Ethiopia’s coffee ceremony is an integral part of their social and cultural life. An invitation to attend a coffee ceremony is considered a mark of friendship or respect and is an excellent example of Ethiopian hospitality. Performing the ceremony is almost obligatory in the presence of a visitor, whatever the time of day. Don’t be in a hurry though – this special ceremony can take a few hours. So sit back and enjoy because it is most definitely not instant.
The ceremony is usually conducted by one young woman, dressed in the traditional Ethiopian costume of a white dress with coloured woven borders. The long involved process starts with the ceremonial apparatus being arranged upon a bed of long scented grasses. The roasting of the coffee beans is done in a flat pan over a tiny charcoal stove, the pungent smell mingling with the heady scent of incense that is always burned during the ceremony. The lady who is conducting the ceremony gently washes a handful of coffee beans on the heated pan, then stirs and shakes the husks away.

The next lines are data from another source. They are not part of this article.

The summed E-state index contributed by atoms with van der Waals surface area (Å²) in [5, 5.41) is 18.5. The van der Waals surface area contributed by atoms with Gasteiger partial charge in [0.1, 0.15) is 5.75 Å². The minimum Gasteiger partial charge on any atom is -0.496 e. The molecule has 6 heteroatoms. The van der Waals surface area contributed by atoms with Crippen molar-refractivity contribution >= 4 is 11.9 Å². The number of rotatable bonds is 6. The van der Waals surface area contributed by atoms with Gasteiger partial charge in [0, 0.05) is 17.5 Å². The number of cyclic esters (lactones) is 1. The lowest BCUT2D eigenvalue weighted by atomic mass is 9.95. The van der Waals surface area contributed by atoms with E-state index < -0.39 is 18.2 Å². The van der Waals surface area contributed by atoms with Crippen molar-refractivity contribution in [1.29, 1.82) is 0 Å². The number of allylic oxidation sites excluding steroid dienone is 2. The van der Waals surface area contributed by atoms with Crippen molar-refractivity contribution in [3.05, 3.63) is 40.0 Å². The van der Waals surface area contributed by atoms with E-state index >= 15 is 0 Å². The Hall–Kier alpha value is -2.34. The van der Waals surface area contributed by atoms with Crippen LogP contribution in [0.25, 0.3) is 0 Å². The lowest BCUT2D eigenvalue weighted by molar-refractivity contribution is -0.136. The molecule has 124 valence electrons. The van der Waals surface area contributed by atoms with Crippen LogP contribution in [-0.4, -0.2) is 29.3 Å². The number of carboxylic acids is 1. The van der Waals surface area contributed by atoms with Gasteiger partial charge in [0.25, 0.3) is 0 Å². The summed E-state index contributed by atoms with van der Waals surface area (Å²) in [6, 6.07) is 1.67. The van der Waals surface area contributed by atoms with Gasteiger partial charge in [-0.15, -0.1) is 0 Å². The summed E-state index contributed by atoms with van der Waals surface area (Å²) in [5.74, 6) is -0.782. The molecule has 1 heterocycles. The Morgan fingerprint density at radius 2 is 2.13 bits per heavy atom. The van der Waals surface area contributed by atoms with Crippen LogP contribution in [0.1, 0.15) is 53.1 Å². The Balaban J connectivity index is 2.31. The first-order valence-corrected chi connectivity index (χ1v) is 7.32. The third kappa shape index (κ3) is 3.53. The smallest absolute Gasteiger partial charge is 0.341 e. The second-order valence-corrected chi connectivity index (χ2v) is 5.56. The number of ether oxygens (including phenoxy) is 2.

When the coffee beans have turned black and shining and the aromatic oil is coaxed out of them, they are ground by a pestle and a long handled mortar. The ground coffee is slowly stirred into the black clay coffee pot locally known as ‘jebena‘, which is round at the bottom with a straw lid. Due to the archaic method used by Ethiopians, the ground result can be called anything but even, so the coffee is strained through a fine sieve several times. The youngest child is then sent out to announce when it is to be served and stands ready to bring a cup of coffee first to the eldest in the room and then to the others, connecting all the generations.
The lady finally serves the coffee in tiny china cups to her family, friends and neighbours who have waited and watched the procedure for the past half-hour. Gracefully pouring a thin golden stream of coffee into each little cup from a height of one foot without an interruption requires years of practice.
Originally posted on June 10, 2006 @ 4:39 am